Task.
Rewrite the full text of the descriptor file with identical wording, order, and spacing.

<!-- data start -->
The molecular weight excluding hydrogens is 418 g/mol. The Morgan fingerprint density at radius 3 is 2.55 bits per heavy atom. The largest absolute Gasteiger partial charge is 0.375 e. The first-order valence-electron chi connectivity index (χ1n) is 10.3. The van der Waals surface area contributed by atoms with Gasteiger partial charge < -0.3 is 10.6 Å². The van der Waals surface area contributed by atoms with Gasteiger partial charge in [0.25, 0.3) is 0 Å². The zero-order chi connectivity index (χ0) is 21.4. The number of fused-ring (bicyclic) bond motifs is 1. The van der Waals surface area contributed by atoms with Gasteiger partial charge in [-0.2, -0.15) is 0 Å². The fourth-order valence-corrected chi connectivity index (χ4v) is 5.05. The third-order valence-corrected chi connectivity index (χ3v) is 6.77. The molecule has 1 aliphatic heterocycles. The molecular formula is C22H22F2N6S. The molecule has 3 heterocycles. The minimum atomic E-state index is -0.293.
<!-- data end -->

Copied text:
The molecular weight excluding hydrogens is 418 g/mol. The Morgan fingerprint density at radius 3 is 2.55 bits per heavy atom. The largest absolute Gasteiger partial charge is 0.375 e. The first-order valence-electron chi connectivity index (χ1n) is 10.3. The van der Waals surface area contributed by atoms with Gasteiger partial charge < -0.3 is 10.6 Å². The van der Waals surface area contributed by atoms with Gasteiger partial charge in [0.25, 0.3) is 0 Å². The zero-order chi connectivity index (χ0) is 21.4. The number of fused-ring (bicyclic) bond motifs is 1. The van der Waals surface area contributed by atoms with Gasteiger partial charge in [-0.2, -0.15) is 0 Å². The fourth-order valence-corrected chi connectivity index (χ4v) is 5.05. The third-order valence-corrected chi connectivity index (χ3v) is 6.77. The molecule has 1 aliphatic heterocycles. The molecular formula is C22H22F2N6S. The molecule has 3 heterocycles. The minimum atomic E-state index is -0.293.